That article about Cultural Libertarianism was well worth a read indeed. Well, I believe the idea is based on the political compass: http://politicalcompass.org/ Basically a 2 dimensional (Cartesian coordinate) representation of political views with a left-right economic scale on the x-axis and an authoritarian-libertarian scale on the y-axis. I did the test once (few months back) and ended up in the middle of the 4th quadrant (which is right libertarian): https://www.politicalcompass.org/analysis2?ec=4.88&soc=-5.08 Either way, it's a good to see more people speaking out against censorship etc. There are many other issues in our current (Western) political system though. Corporations might not in themselves be bad but currently corporations have too much influence/power over politics. The federal reserve is not actually owned by the government but by a wealthy group of people. US has an "unholy trinity" of the government, corporations and government feeding of each other. There is also potentially scary future of improved technology being used to spy on citizens. We've already seen what NSA can do but that would be nothing compared to what would happen if for instance RFID (Radio Frequency IDentification) chip implants were mandatory. Not to mention the Patriot Act already limiting freedom and the wars for oil in the Middle East. And lets not forget the destruction of environments. Europe has its' own problems with excessive immigration and also the bureaucracy/authoritarianism of the EU. Well, even if our votes don't count as much, money does and more educated spending of money would solve some of these issues. I suggest the documentary "Ethos", sure it borders on conspiratorial stuff but it was still very interesting.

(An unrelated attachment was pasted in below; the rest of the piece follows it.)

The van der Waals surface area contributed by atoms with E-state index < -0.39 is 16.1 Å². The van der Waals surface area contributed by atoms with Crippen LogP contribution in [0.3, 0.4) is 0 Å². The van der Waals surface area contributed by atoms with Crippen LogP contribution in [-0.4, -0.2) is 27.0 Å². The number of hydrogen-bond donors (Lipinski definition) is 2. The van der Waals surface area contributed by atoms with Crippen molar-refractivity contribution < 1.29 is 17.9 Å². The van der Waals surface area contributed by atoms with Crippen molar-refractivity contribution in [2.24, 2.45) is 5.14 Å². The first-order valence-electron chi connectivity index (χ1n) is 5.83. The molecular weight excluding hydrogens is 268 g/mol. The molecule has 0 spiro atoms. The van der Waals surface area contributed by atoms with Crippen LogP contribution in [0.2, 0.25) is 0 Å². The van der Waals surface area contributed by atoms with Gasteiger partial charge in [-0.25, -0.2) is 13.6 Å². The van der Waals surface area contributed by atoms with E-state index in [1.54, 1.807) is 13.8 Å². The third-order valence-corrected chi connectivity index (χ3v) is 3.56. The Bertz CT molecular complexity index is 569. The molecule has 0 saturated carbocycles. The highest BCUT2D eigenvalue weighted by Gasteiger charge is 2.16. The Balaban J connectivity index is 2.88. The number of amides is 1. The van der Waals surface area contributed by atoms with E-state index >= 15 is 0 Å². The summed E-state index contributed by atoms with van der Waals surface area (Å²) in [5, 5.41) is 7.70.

Anyways, I think libertarianism is the way to go but not too much of it. What I mean is that we can't give government too much power but at the same time we can't give corporations too much power. Some regulations are needed, especially environmental and worker condition regulations. Governments being able to break monopolies is probably a good thing also. For instance Theodore Roosevelt (if I remember correctly) broke the oil monopoly which was beneficial for the US.

@Marc, on the topic of Estonian composers I recommend you check out Eduard Tubin, especially his symphonies. His 3rd symphony is a good starting point.

Marc Puckett said...

Thanks, Rickard, I will listen to Tubin.

Bryan Townsend said...

The ideology of modernism tended to condemn all use of traditional musical forms like the symphony. There are really two phases to the symphony. The first one goes from the early or mid 18th century where it started as an instrumental appendage to an opera. People like Sammartini and C.P.E. Bach started writing free-standing symphonies and then Haydn took up the form and it became the center of his musical output and the most important musical form or genre (other than the opera). He was followed by Mozart, Beethoven, Schubert and a host of 19th century composers from Berlioz to Mahler. It extended into the 20th century with Sibelius, Prokofiev and Shostakovich. But for a long time it was rejected by the high modernists as being obsolete. Then, oddly enough, it has seen a revival with symphonies by Philip Glass, Peter Maxwell Davies, John Corigliano and others. Plus, there has always been an ongoing tradition in Scandinavia with people like Allan Pettersson and Einojuhani Rautavaara. But you won't find any symphonies by people like John Cage, Boulez or Stockhausen!

Marc Puckett said...

Was going to suggest this-- "Akiho said the [ping pong] ball was a unique musical instrument and its bouncing was in perfect harmony with string instruments"-- for Friday's Miscellanea but I realised it's already Friday. (Medici.tv, on my Facebook page, has a video-- am not ordinarily a reader of Xinhuanet.com, ha.)

[http://news.xinhuanet.com/english/2015-07/19/c_134426226.htm]

Bryan Townsend said...

That's going in next week's miscellanea!